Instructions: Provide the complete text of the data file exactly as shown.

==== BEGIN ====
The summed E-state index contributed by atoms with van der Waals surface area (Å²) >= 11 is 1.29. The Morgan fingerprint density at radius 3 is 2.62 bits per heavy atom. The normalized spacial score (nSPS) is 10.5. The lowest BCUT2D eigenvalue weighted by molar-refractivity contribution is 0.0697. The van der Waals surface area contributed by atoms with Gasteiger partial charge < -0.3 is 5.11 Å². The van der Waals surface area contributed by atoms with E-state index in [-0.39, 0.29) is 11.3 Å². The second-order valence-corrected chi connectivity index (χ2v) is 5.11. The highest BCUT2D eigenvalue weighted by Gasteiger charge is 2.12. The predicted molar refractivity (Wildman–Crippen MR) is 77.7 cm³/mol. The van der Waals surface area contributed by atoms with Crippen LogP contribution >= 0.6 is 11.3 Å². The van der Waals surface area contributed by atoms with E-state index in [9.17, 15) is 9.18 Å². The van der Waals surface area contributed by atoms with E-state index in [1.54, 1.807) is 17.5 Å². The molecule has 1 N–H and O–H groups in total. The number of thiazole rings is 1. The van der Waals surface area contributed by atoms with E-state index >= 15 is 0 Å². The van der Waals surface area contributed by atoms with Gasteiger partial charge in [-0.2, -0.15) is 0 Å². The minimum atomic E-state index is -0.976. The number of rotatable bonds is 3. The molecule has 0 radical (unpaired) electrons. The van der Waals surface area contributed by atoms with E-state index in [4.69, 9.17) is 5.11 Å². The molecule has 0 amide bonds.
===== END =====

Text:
The summed E-state index contributed by atoms with van der Waals surface area (Å²) >= 11 is 1.29. The Morgan fingerprint density at radius 3 is 2.62 bits per heavy atom. The normalized spacial score (nSPS) is 10.5. The lowest BCUT2D eigenvalue weighted by molar-refractivity contribution is 0.0697. The van der Waals surface area contributed by atoms with Gasteiger partial charge < -0.3 is 5.11 Å². The van der Waals surface area contributed by atoms with E-state index in [-0.39, 0.29) is 11.3 Å². The second-order valence-corrected chi connectivity index (χ2v) is 5.11. The highest BCUT2D eigenvalue weighted by Gasteiger charge is 2.12. The predicted molar refractivity (Wildman–Crippen MR) is 77.7 cm³/mol. The van der Waals surface area contributed by atoms with Crippen LogP contribution >= 0.6 is 11.3 Å². The van der Waals surface area contributed by atoms with E-state index in [9.17, 15) is 9.18 Å². The van der Waals surface area contributed by atoms with E-state index in [1.54, 1.807) is 17.5 Å². The molecule has 1 N–H and O–H groups in total. The number of thiazole rings is 1. The van der Waals surface area contributed by atoms with E-state index >= 15 is 0 Å². The van der Waals surface area contributed by atoms with Gasteiger partial charge in [-0.2, -0.15) is 0 Å². The minimum atomic E-state index is -0.976. The number of rotatable bonds is 3. The molecule has 0 radical (unpaired) electrons. The van der Waals surface area contributed by atoms with E-state index in [4.69, 9.17) is 5.11 Å². The molecule has 0 amide bonds.